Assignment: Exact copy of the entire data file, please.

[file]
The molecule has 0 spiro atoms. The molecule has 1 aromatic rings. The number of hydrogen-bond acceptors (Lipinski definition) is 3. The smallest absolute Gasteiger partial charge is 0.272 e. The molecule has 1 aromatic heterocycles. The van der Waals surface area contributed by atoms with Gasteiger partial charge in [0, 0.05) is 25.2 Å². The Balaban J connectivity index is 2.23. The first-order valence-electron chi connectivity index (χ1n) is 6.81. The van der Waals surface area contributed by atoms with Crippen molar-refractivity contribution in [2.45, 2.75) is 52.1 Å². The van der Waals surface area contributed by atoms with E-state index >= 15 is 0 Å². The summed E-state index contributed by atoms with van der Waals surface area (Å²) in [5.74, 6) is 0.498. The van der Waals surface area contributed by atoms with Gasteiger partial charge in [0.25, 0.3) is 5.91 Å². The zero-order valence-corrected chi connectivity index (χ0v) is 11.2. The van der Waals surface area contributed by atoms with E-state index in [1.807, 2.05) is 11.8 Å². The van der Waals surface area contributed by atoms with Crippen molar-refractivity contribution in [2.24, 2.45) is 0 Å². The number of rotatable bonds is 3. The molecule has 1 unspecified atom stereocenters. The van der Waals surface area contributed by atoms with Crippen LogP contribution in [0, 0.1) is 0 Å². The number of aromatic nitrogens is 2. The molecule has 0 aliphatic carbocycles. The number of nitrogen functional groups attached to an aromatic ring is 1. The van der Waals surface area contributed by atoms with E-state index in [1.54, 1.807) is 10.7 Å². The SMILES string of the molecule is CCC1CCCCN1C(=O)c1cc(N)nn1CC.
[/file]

The molecule has 0 spiro atoms. The molecule has 1 aromatic rings. The number of hydrogen-bond acceptors (Lipinski definition) is 3. The smallest absolute Gasteiger partial charge is 0.272 e. The molecule has 1 aromatic heterocycles. The van der Waals surface area contributed by atoms with Gasteiger partial charge in [0, 0.05) is 25.2 Å². The Balaban J connectivity index is 2.23. The first-order valence-electron chi connectivity index (χ1n) is 6.81. The van der Waals surface area contributed by atoms with Crippen molar-refractivity contribution in [2.45, 2.75) is 52.1 Å². The van der Waals surface area contributed by atoms with E-state index >= 15 is 0 Å². The summed E-state index contributed by atoms with van der Waals surface area (Å²) in [5.74, 6) is 0.498. The van der Waals surface area contributed by atoms with Gasteiger partial charge in [0.25, 0.3) is 5.91 Å². The zero-order valence-corrected chi connectivity index (χ0v) is 11.2. The van der Waals surface area contributed by atoms with E-state index in [1.807, 2.05) is 11.8 Å². The van der Waals surface area contributed by atoms with Crippen molar-refractivity contribution in [2.24, 2.45) is 0 Å². The number of rotatable bonds is 3. The molecule has 1 unspecified atom stereocenters. The van der Waals surface area contributed by atoms with Crippen LogP contribution in [0, 0.1) is 0 Å². The number of aromatic nitrogens is 2. The molecule has 0 aliphatic carbocycles. The number of nitrogen functional groups attached to an aromatic ring is 1. The van der Waals surface area contributed by atoms with E-state index in [1.54, 1.807) is 10.7 Å². The SMILES string of the molecule is CCC1CCCCN1C(=O)c1cc(N)nn1CC.